Still, the E.U. countries are rewarding him for his policies of terror, exploitation, for brainwashing his people by teaching even small children to hate and attack Jews on Palestinian TV (“Stab! Stab! Stab!”), by sending him millions. What he and Hamas really need is the kind of pressure Trump puts them under, or they will never recognize Israel, negotiate with the right intentions, create a Palestinian state next to Israel or stop their terror.
In a normal world, the main points of Trump’s plan would be convincing, even though it is him who came up with the initiative. The Jordan Valley, located between the border to Jordan and the Judea and Samaria region also referred to as West Bank, would be under Israeli sovereignty.
Incentive and Pressure Combination
This is actually the only way. Without that region or the valley, Israel cannot defend itself against attacks from the east or north. Under the American plan, the Palestinians would receive more land than they are controlling now and 50 billion Dollars in aid, under certain conditions, including stopping terrorism. This is the kind of incentive and pressure combination which terror supporters like Abbas need. His answer to the offer speaks for itself.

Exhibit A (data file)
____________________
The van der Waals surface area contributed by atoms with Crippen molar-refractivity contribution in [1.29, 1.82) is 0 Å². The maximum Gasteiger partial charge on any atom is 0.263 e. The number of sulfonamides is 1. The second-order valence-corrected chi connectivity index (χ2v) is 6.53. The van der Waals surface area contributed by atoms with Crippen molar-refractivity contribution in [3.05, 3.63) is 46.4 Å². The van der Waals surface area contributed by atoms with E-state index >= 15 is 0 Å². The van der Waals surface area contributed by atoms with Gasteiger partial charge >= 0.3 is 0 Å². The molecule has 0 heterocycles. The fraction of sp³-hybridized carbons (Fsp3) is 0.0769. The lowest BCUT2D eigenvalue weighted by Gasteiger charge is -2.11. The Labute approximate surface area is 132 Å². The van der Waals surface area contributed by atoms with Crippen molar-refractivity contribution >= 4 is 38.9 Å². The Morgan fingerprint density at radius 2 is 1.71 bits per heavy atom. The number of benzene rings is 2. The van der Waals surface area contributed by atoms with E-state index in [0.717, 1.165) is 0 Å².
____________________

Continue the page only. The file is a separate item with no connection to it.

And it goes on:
The Palestinian state Abbas and the terror organization Hamas could create if they wanted to would include Gaza and areas in the West Bank. Those would be connected by roads and tunnels. Land swaps are being mentioned as an option, while most Israelis who live in the settlements would stay there. At the same time the predominantly Jewish state would stop constructing any new settlements in Judea and Samaria for four years.